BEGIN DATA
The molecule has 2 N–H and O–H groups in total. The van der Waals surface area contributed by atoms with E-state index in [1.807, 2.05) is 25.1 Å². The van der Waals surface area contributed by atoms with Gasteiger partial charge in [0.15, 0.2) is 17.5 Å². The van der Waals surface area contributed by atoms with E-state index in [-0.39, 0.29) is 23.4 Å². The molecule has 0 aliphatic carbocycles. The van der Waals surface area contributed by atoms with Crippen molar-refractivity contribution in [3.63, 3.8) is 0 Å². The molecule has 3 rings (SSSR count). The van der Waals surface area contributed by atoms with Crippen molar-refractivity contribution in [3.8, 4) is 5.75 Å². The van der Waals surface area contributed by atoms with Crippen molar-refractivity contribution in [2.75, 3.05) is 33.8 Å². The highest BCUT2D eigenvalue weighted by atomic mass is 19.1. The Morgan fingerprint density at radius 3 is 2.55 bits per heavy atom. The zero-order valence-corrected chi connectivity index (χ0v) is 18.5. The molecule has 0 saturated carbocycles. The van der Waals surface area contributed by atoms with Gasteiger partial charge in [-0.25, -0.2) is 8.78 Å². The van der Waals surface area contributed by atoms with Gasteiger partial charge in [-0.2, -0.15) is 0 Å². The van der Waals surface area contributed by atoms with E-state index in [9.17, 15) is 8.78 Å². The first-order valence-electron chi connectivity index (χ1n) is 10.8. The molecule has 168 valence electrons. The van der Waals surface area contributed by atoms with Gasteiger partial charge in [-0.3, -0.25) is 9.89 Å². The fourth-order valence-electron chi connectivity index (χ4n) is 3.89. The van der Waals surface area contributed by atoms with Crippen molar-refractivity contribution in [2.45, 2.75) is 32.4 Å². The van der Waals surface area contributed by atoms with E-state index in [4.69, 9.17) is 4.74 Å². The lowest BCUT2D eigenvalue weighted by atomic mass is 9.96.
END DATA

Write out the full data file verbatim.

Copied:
The molecule has 2 N–H and O–H groups in total. The van der Waals surface area contributed by atoms with E-state index in [1.807, 2.05) is 25.1 Å². The van der Waals surface area contributed by atoms with Gasteiger partial charge in [0.15, 0.2) is 17.5 Å². The van der Waals surface area contributed by atoms with E-state index in [-0.39, 0.29) is 23.4 Å². The molecule has 0 aliphatic carbocycles. The van der Waals surface area contributed by atoms with Crippen molar-refractivity contribution in [3.63, 3.8) is 0 Å². The molecule has 3 rings (SSSR count). The van der Waals surface area contributed by atoms with Crippen molar-refractivity contribution in [3.8, 4) is 5.75 Å². The van der Waals surface area contributed by atoms with Crippen molar-refractivity contribution in [2.75, 3.05) is 33.8 Å². The highest BCUT2D eigenvalue weighted by atomic mass is 19.1. The Morgan fingerprint density at radius 3 is 2.55 bits per heavy atom. The zero-order valence-corrected chi connectivity index (χ0v) is 18.5. The molecule has 0 saturated carbocycles. The van der Waals surface area contributed by atoms with Gasteiger partial charge in [-0.25, -0.2) is 8.78 Å². The van der Waals surface area contributed by atoms with Gasteiger partial charge in [-0.2, -0.15) is 0 Å². The van der Waals surface area contributed by atoms with E-state index in [9.17, 15) is 8.78 Å². The first-order valence-electron chi connectivity index (χ1n) is 10.8. The molecule has 168 valence electrons. The van der Waals surface area contributed by atoms with Gasteiger partial charge in [-0.3, -0.25) is 9.89 Å². The fourth-order valence-electron chi connectivity index (χ4n) is 3.89. The van der Waals surface area contributed by atoms with Crippen molar-refractivity contribution in [2.45, 2.75) is 32.4 Å². The van der Waals surface area contributed by atoms with E-state index in [4.69, 9.17) is 4.74 Å². The lowest BCUT2D eigenvalue weighted by atomic mass is 9.96.